Little Boats and Big Hearts Bob Bowden, kneeling, gets his Soling ready for action with a little help from some fellow competitors. Photo courtesy Charleston Model Yacht Club.
here’s an old saw that goes something like this: ”There are big ships and small ships, but the best ship of all is friendship.“ Talk to anyone in the Charleston Model Yacht Club, and chances are, you’ll glean some insight about the notion underlying that maxim. Friendship, they’ll tell you, is what this pastime is mostly about. The club, which has been in existence for over 20 years and currently lists 30-plus members, is as active as any sailing club with full-sized vessels. Twice a week, on Wednesdays and Sundays, members congregate at a large pond in a nearby county park and test their radio-controlled mettle. And, with relative frequency, the club also hosts regional and national championship events. But even on those occasions, it’s not just about winning and losing. Bonds are forged and friendships renewed – over dinner as much as along the water’s edge – and participants give the impression that model boat sailing just might offer a few qualities for other disciplines within the sport to, well, model themselves after. The Charleston Model Yacht Club recently hosted its annual marquee event of the fall, the Wisteria Cup, which drew entries from Florida, Georgia and across the Palmetto State. This competition is strictly for sailors who compete in the East Coast 12-Meter Class, a fairly sophisticated, fivefoot-long design with a mast that stands six feet tall. According to local sailor and EC 12-Meter organizer Reichard Kahle, this year’s edition – the 25th anniversary of the regatta – was a fun event despite the fact that the winds rarely dipped below 15 knots and regularly surged to 25. “A lot of people broke stuff,” he recalls, “rigs and other gear, but that’s just part of sailing.” Kahle, a marine distributor who began racing model boats when he was a teenager, competes in both the Soling 1-Meter (a 39.37-inch sloop) and the EC 12-Meter. In fact, he’s a three-time national champion in the Soling and a twotime national champ in the 12-Meter. Yet, instead of dwelling on his accomplishments, he’d rather talk about his fellow CMYC members. 50 December 2012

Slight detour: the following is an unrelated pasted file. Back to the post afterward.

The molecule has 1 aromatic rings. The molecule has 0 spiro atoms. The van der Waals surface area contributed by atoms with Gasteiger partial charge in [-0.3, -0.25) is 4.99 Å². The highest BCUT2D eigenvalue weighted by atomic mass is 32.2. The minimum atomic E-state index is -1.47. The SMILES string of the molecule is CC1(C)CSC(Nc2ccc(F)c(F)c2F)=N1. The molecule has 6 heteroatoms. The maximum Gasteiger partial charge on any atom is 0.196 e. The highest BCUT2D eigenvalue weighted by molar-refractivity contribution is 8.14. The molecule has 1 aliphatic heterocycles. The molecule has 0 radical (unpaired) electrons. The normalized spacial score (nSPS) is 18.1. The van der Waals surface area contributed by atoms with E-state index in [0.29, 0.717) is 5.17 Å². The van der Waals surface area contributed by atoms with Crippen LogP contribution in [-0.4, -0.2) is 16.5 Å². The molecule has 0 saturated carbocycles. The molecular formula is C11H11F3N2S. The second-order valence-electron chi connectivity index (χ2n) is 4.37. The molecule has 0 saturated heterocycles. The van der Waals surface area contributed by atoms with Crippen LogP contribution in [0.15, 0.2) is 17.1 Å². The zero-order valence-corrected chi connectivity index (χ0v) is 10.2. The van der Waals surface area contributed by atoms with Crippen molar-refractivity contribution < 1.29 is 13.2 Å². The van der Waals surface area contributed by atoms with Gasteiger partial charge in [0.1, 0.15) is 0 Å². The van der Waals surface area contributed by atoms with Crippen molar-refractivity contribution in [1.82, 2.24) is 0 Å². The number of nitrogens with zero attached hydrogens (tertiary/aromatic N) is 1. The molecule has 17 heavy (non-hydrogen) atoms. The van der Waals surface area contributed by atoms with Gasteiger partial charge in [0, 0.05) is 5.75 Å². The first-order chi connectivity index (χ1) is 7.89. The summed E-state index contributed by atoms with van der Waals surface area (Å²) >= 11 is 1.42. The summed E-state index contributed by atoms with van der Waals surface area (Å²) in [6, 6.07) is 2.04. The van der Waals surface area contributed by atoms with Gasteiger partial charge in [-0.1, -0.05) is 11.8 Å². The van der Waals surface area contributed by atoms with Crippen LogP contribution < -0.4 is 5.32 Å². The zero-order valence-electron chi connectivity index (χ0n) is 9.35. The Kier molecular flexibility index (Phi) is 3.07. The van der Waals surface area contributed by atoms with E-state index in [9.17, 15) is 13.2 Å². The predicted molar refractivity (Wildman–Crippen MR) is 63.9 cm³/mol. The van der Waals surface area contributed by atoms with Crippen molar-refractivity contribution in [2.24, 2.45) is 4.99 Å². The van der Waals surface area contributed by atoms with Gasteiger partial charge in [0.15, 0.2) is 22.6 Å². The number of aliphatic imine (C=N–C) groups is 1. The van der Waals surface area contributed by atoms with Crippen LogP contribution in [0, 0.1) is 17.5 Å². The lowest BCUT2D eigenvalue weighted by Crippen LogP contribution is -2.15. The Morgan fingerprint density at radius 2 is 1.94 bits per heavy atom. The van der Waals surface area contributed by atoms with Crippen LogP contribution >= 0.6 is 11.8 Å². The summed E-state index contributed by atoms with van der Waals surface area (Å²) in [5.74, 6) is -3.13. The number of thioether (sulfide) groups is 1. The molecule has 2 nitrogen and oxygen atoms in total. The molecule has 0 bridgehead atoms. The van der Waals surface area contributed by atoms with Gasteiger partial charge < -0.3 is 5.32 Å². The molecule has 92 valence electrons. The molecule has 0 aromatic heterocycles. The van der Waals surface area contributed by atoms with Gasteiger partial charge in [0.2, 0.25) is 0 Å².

By Dan Dickison
“The biggest group, the ones really driving this club,” he says, “are the people sailing the Solings. They probably have 15 or 16 guys show up on any given day to race, even if it’s just a regular Wednesday and not a big event. It’s like going to church; they’re out there regularly.” He mentions Erv Kaiser, who he says has built the majority of the boats that are sailed in Charleston. “A lot of sailors go to Erv’s house and he shows them how to build the boats. And a longtime friend of Erv’s, Bill Coates, is the guy who got me back into model boat racing after I’d been out of it for a few years.” Both Kaiser and Coates, like many of their fellow Soling sailors, are retired. Dick McGillivary is as well. A relatively new convert to model boat racing, McGillivary is a former national champion in several classes, including the 20-foot Tornado. He says he reluctantly gave up big boat sailing due to a diagnosis of neuropathy, which makes it difficult for him to maintain balance. “I sold my last boat to a guy who gave me an EC 12-Meter. I never sailed that boat, but it did cause me to head out to the county park and watch the Solings race one day. I was just standing around watching, and the guys there made me sail one of the boats. Right away, I was hooked. So, I bought a Soling, and I’ve been racing it pretty steadily since then. Now, about five of my friends have boats, too.” McGillivary says that participating in this is “fantastic fun. The boats are so quick. They turn on a dime and accelerate like crazy. You haven’t seen anything until you’ve been on the starting line with 15 of these things. And one of the best parts is the affordability. I remember paying over $10,000 once for a single sail for my J/130. A suit of sails for one of these model boats costs under $100.” According to Kahle, the Soling is really the more entrylevel boat. “You can get into the water with a Soling for about $500,” he says, but the EC12-Meter is more costly. “You better be ready to spend $2,000 to be competitive in that class, and that means multiple rigs and different suits of sails, etc.” The EC 12-Meter, he says, isn’t just more expenwww.southwindsmagazine.com